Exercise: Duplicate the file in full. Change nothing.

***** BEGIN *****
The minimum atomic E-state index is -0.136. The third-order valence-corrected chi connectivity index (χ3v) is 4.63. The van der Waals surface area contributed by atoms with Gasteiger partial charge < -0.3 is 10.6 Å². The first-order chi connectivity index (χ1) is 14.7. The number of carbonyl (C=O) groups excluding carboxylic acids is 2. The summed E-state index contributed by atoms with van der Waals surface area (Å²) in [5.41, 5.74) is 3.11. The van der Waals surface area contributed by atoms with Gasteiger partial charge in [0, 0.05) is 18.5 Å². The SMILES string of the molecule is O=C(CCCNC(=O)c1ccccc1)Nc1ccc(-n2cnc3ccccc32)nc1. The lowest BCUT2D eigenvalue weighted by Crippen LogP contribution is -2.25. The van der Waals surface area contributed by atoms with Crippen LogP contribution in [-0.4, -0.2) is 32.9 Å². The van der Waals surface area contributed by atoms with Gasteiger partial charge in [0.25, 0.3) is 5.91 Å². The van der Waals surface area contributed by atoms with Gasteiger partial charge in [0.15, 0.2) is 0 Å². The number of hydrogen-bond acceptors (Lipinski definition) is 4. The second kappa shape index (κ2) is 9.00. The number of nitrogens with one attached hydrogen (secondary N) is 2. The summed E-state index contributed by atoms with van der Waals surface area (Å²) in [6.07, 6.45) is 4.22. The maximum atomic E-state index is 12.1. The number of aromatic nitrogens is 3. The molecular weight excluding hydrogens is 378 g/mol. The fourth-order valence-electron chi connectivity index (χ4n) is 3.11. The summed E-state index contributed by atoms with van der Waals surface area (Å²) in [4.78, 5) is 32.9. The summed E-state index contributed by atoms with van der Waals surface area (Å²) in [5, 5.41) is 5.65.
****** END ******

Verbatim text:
The minimum atomic E-state index is -0.136. The third-order valence-corrected chi connectivity index (χ3v) is 4.63. The van der Waals surface area contributed by atoms with Gasteiger partial charge < -0.3 is 10.6 Å². The first-order chi connectivity index (χ1) is 14.7. The number of carbonyl (C=O) groups excluding carboxylic acids is 2. The summed E-state index contributed by atoms with van der Waals surface area (Å²) in [5.41, 5.74) is 3.11. The van der Waals surface area contributed by atoms with Gasteiger partial charge in [0, 0.05) is 18.5 Å². The SMILES string of the molecule is O=C(CCCNC(=O)c1ccccc1)Nc1ccc(-n2cnc3ccccc32)nc1. The lowest BCUT2D eigenvalue weighted by Crippen LogP contribution is -2.25. The van der Waals surface area contributed by atoms with Crippen LogP contribution in [-0.4, -0.2) is 32.9 Å². The van der Waals surface area contributed by atoms with Gasteiger partial charge in [0.25, 0.3) is 5.91 Å². The van der Waals surface area contributed by atoms with Gasteiger partial charge in [0.15, 0.2) is 0 Å². The number of hydrogen-bond acceptors (Lipinski definition) is 4. The second kappa shape index (κ2) is 9.00. The number of nitrogens with one attached hydrogen (secondary N) is 2. The summed E-state index contributed by atoms with van der Waals surface area (Å²) in [6.07, 6.45) is 4.22. The maximum atomic E-state index is 12.1. The number of aromatic nitrogens is 3. The molecular weight excluding hydrogens is 378 g/mol. The fourth-order valence-electron chi connectivity index (χ4n) is 3.11. The summed E-state index contributed by atoms with van der Waals surface area (Å²) in [4.78, 5) is 32.9. The summed E-state index contributed by atoms with van der Waals surface area (Å²) in [5, 5.41) is 5.65.